In this lesson we look at how conventional psychology evolved – from ancient times into the modern era. What we see in the history of psychology are dueling expositions on dualism, matterism, and energyism, and how they relate to perception, learning, and knowledge.
Let’s begin by being clear on what perception is. Perception is a 2-stage process. Sensation first garners information for the mind, which takes the bevy of disparate sensed stimuli and turns them into representational patterns. Sight, for instance, proceeds by coordinating a collage of snapshots from the eyes, forming a composite image.
Perception turns these sensed representations into symbols and makes sense of them. Perception begins by matching each symbol with recalled similars; categorizing by pattern-matching from memory. This pattern-matching affords identification.
Perception then derives some meaning to the identified symbols, and valuates them. Once the mind decides what something is, it then determines if the symbol is worth any more attention than it has already got. If not, the mind moves on to the next abstraction.
2nd-century Roman emperor Marcus Aurelius: “Everything we see is a perspective, not the truth.” In this century, Swedish systems analyst Lars Skyttner: “We are subjective beings, always looking for meaning. We compile fragmented data from our senses to construct an artificial whole. We adapt reality to our personal maps, remembering selectively and putting new facts into old molds. Facts are generally interpreted to our own advantage. What is unknown frightens us and we attempt to neutralize it by creating myths, rituals and traditions.”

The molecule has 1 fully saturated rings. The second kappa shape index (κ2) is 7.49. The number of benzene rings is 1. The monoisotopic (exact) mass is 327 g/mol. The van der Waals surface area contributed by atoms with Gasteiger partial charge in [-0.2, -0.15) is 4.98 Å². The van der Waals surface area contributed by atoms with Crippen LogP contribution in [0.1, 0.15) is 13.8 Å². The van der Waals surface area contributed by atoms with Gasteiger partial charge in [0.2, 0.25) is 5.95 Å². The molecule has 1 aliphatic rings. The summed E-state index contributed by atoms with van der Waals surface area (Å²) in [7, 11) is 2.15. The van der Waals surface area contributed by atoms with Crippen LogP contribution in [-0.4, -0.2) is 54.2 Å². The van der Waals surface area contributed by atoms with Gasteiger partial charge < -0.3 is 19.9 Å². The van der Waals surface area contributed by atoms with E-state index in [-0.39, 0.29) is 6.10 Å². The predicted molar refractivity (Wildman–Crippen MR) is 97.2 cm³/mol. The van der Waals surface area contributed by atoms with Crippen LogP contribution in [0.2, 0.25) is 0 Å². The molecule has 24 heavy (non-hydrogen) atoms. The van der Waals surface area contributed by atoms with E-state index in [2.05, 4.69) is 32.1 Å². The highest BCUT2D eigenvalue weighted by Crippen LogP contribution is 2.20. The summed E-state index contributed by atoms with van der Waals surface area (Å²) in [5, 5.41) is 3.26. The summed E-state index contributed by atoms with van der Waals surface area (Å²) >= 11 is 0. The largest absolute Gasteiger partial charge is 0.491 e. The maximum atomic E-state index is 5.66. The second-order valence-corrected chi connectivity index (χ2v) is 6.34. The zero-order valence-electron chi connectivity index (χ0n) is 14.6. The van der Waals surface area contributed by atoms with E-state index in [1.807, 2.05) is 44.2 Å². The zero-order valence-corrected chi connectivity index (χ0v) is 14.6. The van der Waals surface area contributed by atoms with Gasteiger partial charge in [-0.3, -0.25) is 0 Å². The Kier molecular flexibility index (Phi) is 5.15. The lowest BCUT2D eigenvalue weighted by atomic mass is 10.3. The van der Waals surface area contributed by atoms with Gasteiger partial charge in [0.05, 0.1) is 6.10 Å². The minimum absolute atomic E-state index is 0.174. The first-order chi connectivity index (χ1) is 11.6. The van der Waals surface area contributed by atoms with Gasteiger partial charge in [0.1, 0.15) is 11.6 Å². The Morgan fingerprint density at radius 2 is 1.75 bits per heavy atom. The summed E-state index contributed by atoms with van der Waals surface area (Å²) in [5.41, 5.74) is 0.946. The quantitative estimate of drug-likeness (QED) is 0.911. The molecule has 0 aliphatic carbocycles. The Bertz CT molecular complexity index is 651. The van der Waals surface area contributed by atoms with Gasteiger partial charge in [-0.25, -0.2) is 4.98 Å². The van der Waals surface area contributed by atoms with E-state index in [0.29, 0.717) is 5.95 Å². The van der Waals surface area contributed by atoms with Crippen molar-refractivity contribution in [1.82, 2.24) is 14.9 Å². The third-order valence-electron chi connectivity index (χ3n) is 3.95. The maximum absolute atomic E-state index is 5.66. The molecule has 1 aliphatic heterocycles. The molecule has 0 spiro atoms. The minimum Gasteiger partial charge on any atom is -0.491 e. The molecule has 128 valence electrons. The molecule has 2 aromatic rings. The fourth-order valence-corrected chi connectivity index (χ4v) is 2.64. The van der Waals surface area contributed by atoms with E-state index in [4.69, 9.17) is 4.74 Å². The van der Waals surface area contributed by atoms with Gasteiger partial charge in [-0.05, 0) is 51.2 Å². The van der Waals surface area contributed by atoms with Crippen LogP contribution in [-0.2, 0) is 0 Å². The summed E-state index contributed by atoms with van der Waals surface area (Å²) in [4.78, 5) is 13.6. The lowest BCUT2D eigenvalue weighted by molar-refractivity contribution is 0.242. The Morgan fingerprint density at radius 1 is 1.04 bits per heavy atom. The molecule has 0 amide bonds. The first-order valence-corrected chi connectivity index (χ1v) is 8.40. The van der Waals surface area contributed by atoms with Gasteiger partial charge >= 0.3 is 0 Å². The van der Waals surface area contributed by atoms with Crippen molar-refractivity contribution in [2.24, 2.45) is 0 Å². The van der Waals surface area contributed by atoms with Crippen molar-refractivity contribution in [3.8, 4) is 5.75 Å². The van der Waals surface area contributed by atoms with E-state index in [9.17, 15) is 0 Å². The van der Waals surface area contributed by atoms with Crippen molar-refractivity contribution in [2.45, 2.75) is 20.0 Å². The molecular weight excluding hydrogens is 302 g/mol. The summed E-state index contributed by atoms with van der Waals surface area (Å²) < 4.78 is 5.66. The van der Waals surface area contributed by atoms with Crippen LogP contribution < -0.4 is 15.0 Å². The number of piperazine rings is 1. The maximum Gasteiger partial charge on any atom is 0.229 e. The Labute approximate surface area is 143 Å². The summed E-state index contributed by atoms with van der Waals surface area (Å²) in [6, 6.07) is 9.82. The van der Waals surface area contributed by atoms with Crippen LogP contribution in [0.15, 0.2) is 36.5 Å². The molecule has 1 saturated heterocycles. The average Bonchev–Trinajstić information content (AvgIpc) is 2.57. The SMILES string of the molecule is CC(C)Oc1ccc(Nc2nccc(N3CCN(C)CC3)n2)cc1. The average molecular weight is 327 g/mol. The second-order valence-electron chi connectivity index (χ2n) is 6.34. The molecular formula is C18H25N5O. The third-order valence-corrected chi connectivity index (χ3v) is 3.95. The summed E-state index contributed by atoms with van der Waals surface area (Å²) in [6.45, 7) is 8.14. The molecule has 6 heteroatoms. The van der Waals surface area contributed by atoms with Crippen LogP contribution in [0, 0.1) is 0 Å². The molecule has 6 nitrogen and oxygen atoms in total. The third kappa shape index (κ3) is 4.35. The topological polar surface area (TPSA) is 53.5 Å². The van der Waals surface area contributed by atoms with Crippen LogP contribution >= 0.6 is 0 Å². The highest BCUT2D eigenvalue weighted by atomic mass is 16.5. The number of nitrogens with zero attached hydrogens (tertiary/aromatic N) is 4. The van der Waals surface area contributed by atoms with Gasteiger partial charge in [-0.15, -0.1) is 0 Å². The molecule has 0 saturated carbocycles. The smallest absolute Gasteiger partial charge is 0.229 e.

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Hippocrates, who lived in the 4th century before the common era, is considered the father of Western medicine. He is credited with being first to believe that diseases had natural causes rather than an infliction from the gods. Hippocrates was also revolutionary in proposing that there are natural causes for psychological problems – madness having an organic root rather than being the work of demons.
The legacy of Hippocrates on psychology was treating psychology as a branch of physiology: that the mind was seated in an organ. Hippocrates chose the brain.
A half-century, Aristotle decided instead that the heart held the mind, whereas the brain kept the heart cool. Considering the heat of emotions, Aristotle thought the heart ran hot.
Aristotle considered catharsis positively, describing drama as capable of arousing emotions that can have a purgative effect. Millennia later, Sigmund Freud made catharsis a central concept in his psychoanalytic theory.
Another fundamental aspect of psychology is how we can learn or know anything – the branch of philosophy called epistemology.
Can we know anything other than what our senses tell us? Aristotle thought not. “There is nothing in the intellect that is not in the senses.” Without experiences, Aristotle thought, the mind is a blank slate.
This blank-slate notion, which denies instinct and precocious knowledge, repeatedly arose throughout the history of psychological philosophy. The disproof is easy enough. If the mind were truly a blank slate, it would lack the chalk necessary to do any writing – knowledge would be impossible for lack of the innate ability to learn: to be able to compile experiences into usable facts.
2nd-century Roman physician Galen agreed with Hippocrates that the brain hosted the mind. Galen went on to elaborate a theory of mentation based on fluid movements in the brain. This theory of the mind as fluid dynamics prevailed for nearly 1,500 years.